Week of June 25, 1999
Week of June 25, 1999
CIA Analyst Questioned Bomb Targeting
On June 23, U.S. Intelligence officials disclosed that the targeting of the
Yugoslav Federal Directorate of Supply and Procurement during the Kosovo campaign
was questioned by a mid-level intelligence officer prior to the accidental
bombing of the Chinese embassy which resulted in the loss of three lives.
The intelligence officer, familiar with the original target, raised the targeting
question among his colleagues at the CIA and the European Command, but did
not, according to Intelligence officials, raise it with his superiors. This
information was delivered to Chinese officials in Beijing by Undersecretary
of State Thomas Pickering and several representatives of American intelligence
and military agencies.
That same day Pickering also briefed members of Congress on his trip to Beijing
and the causes of the accident. Congressional sources have stated that the
chairmen of the Senate and House Intelligence Committees and other members
will request a further probe of this matter by the Defense Departmentís inspector
general to fill in gaps left by the CIA investigation on military questions.
The continuation of this investigation has prompted some CIA analysts to
secure legal counsel to protect themselves from being named as scapegoats
to appease Chinaís demand that those responsible be identified and punished.
To date no individuals have been named.
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Energy Department, Labs to be Revamped
Former senator Warren Rudman (R-N.H.), who sits on the Foreign Intelligence
Advisory Board, released a report titled Science at its Best, Security at
its Worst that describes with great detail the structural problems within
the Department of Energy that allowed for breaches in security at several
U.S. nuclear labs. Rudmanís report concluded that national security at U.S.
nuclear laboratories has been, at best, elementary in the past 10 years. Mr.
Rudman highly criticizes the Department of Energy bureaucracy for its lackadaisical
response to reports of security leaks in the past decade, and advocates the
creation of a semiautonomous agency that would report directly to the Energy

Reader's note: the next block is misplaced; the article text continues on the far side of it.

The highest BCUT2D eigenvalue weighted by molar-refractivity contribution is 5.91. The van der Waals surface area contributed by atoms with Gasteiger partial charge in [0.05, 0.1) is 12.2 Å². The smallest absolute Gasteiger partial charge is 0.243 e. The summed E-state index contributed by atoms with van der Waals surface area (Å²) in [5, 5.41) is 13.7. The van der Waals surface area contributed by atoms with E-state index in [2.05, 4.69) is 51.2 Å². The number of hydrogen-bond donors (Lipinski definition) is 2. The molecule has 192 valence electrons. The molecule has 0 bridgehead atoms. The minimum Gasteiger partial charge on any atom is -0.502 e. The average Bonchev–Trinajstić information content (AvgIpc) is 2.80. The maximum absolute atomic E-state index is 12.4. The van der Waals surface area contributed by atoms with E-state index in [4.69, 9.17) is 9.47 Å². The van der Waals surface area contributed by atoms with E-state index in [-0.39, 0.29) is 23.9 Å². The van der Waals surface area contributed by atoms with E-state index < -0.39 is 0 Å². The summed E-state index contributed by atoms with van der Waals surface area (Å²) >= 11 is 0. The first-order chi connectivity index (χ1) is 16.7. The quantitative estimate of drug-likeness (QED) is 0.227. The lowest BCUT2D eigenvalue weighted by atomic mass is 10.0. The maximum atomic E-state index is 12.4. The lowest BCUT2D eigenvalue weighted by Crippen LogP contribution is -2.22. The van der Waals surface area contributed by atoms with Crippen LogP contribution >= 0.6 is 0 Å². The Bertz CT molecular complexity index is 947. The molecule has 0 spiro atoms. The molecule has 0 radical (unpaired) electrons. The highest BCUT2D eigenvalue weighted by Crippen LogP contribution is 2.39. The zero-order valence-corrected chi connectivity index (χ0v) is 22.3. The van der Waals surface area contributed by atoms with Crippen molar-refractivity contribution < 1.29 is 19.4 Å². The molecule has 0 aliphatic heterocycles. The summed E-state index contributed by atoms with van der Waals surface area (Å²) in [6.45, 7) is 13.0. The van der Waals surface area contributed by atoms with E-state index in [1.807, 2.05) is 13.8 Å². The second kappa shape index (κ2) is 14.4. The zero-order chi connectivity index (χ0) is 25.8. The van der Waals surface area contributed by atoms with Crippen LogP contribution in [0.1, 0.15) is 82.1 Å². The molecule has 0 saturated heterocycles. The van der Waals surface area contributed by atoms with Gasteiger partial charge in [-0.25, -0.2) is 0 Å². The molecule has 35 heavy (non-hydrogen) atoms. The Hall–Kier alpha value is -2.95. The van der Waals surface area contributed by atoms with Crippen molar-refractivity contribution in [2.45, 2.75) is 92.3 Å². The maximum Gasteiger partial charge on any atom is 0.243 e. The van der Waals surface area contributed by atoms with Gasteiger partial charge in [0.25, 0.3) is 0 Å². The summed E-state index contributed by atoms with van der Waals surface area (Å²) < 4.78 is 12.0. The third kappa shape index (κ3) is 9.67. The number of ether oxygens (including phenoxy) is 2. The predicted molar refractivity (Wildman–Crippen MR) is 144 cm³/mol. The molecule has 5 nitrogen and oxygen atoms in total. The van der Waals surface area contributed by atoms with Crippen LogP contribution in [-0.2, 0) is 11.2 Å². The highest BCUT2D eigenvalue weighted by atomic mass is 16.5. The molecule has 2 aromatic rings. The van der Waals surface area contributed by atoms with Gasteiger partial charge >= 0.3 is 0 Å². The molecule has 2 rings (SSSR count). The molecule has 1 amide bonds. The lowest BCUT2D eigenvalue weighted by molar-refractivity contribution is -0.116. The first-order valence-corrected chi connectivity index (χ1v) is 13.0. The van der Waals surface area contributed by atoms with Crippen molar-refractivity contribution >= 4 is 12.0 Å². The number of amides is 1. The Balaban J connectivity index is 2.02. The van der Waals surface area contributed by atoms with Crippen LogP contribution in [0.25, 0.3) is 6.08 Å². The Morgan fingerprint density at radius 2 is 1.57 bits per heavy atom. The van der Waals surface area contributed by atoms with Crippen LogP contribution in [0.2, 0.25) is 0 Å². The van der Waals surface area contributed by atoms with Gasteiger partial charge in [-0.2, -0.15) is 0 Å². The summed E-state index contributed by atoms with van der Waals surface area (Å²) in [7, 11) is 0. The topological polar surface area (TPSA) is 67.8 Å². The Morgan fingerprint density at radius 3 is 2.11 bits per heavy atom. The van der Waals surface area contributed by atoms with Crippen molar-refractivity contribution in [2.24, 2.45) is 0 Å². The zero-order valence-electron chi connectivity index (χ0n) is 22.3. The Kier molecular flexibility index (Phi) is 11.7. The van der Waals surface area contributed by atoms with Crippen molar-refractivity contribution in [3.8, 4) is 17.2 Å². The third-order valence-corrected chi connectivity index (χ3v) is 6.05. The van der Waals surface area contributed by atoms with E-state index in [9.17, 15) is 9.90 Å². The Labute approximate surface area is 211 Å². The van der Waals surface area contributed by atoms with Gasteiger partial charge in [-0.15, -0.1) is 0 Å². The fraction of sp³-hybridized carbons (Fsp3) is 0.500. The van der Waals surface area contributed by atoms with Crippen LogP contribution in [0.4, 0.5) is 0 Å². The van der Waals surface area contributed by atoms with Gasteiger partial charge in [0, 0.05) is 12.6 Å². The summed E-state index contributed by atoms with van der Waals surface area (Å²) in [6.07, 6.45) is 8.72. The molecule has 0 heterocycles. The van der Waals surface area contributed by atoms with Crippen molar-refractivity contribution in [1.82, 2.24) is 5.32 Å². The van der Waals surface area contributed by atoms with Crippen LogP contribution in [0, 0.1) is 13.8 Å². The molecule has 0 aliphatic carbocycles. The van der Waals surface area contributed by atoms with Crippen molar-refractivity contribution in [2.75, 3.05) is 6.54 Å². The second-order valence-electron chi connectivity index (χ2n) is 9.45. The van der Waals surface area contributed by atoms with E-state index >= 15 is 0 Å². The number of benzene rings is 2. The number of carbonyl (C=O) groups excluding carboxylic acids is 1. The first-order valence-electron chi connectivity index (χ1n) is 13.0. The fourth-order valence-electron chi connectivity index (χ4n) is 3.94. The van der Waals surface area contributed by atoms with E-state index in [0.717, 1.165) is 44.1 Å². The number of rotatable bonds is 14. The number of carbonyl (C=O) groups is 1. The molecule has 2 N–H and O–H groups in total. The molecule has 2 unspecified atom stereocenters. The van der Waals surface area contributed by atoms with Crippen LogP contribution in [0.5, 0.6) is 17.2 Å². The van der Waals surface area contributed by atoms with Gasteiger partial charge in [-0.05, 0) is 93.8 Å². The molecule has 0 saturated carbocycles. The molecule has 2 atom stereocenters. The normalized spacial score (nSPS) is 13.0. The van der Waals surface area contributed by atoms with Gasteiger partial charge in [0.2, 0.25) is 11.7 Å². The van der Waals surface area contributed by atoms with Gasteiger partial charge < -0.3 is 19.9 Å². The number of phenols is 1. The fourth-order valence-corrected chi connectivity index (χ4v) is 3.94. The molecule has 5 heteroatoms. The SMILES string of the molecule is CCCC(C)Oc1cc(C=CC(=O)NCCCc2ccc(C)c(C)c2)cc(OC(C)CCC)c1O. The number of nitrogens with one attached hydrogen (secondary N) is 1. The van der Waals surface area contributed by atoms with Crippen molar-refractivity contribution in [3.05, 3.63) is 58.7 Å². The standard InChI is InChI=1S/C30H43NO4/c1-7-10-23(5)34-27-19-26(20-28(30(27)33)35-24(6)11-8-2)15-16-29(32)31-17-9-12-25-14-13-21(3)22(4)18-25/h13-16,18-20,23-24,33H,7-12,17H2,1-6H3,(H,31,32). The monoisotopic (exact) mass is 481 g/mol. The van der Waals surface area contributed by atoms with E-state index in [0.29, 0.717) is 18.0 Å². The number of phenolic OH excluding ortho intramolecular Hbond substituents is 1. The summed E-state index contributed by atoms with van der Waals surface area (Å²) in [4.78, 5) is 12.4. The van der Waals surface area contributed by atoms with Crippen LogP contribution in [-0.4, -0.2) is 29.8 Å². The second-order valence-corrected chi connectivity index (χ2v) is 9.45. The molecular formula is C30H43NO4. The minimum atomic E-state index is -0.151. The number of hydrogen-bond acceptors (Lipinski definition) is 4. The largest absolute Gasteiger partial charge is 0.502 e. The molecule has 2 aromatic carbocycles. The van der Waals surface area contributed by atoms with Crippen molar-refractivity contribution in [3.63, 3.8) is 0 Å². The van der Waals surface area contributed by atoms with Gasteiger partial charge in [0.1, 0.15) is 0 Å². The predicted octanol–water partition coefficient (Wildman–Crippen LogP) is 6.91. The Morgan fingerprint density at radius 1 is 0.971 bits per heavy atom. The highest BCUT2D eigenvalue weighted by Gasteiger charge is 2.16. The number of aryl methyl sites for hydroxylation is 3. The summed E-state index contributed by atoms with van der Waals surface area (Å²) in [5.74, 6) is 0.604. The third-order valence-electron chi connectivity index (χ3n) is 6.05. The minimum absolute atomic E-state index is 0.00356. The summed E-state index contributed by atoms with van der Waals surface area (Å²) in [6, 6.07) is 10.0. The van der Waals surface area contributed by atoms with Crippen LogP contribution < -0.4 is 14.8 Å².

Secretary, currently Bill Richardson. Mr. Richardson, however, opposes an
overall downsizing of various areas within the Department of Energy, and contends
that changes made within the existing administration will solve the problem
more efficiently. Critics of Mr. Richardson believe he is Clintonís hand-picked
Mr. Rudman and Mr. Richardson testified before senate and house committees
this week. Committee on Energy Chairman Sen. Frank H. Murkowski (R-AK) believes
that the Senate will easily pass legislation to create a new agency within
the Energy Department that will be solely responsible for lab security. On
the House side, after testimony before the House Committee on Commerce, though,
it appears that the bill is unlikely to be readily agreed upon. Some members
of the House of Representatives prefer to create a totally independent nuclear
agency, and others believe the Pentagon should take on the responsibility.
Border Control Questioned
The Cox Committee report on American security interests in relation to China
has raised questions on Hong Kongís ability to prevent high technology U.S.
goods from illegally crossing the border into China. The report mentions a
few cases over the past several years in which technology exported to Hong
Kong found its way to the Chinese military. While the Hong Kong government
objected to these allegations in the press, it released information on June
23, 1999 that it was investigating reports that since the reversion to China
in 1997, not a single Peopleís Liberation Army vehicle crossing the border
had been searched. The outcome of this investigation is likely to have an
impact on American policy as lawmakers consider passing legislation that would
apply the same export limitations levied against China to Hong Kong to prevent
unintended technology transfers. Those who oppose such a measure argue that
it would erode international confidence in Hong Kong as a free enclave.
The U.S. and China This Week